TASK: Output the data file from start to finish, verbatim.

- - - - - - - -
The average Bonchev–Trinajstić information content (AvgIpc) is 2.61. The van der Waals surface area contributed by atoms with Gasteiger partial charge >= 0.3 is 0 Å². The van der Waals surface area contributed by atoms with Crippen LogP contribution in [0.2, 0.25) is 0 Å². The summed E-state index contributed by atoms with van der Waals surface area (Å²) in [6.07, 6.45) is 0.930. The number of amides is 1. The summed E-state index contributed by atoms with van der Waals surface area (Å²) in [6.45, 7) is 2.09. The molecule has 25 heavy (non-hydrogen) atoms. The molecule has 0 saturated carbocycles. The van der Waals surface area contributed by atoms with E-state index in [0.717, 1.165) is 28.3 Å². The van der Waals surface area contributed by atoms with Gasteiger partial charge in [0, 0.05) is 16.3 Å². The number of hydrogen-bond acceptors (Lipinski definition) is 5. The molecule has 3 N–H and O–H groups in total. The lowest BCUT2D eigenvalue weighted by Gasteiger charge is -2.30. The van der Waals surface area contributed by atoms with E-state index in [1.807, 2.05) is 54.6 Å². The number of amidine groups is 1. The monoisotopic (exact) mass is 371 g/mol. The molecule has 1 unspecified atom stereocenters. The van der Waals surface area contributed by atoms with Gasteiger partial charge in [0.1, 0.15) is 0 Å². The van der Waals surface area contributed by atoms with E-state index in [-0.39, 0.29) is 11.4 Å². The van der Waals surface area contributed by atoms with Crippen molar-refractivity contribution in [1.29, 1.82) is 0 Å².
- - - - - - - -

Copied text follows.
The average Bonchev–Trinajstić information content (AvgIpc) is 2.61. The van der Waals surface area contributed by atoms with Gasteiger partial charge >= 0.3 is 0 Å². The van der Waals surface area contributed by atoms with Crippen LogP contribution in [0.2, 0.25) is 0 Å². The summed E-state index contributed by atoms with van der Waals surface area (Å²) in [6.07, 6.45) is 0.930. The number of amides is 1. The summed E-state index contributed by atoms with van der Waals surface area (Å²) in [6.45, 7) is 2.09. The molecule has 25 heavy (non-hydrogen) atoms. The molecule has 0 saturated carbocycles. The van der Waals surface area contributed by atoms with E-state index in [0.717, 1.165) is 28.3 Å². The van der Waals surface area contributed by atoms with Gasteiger partial charge in [0, 0.05) is 16.3 Å². The number of hydrogen-bond acceptors (Lipinski definition) is 5. The molecule has 3 N–H and O–H groups in total. The lowest BCUT2D eigenvalue weighted by Gasteiger charge is -2.30. The van der Waals surface area contributed by atoms with E-state index in [1.807, 2.05) is 54.6 Å². The number of amidine groups is 1. The monoisotopic (exact) mass is 371 g/mol. The molecule has 1 unspecified atom stereocenters. The van der Waals surface area contributed by atoms with Gasteiger partial charge in [0.1, 0.15) is 0 Å². The van der Waals surface area contributed by atoms with E-state index in [-0.39, 0.29) is 11.4 Å². The van der Waals surface area contributed by atoms with Crippen molar-refractivity contribution in [1.29, 1.82) is 0 Å².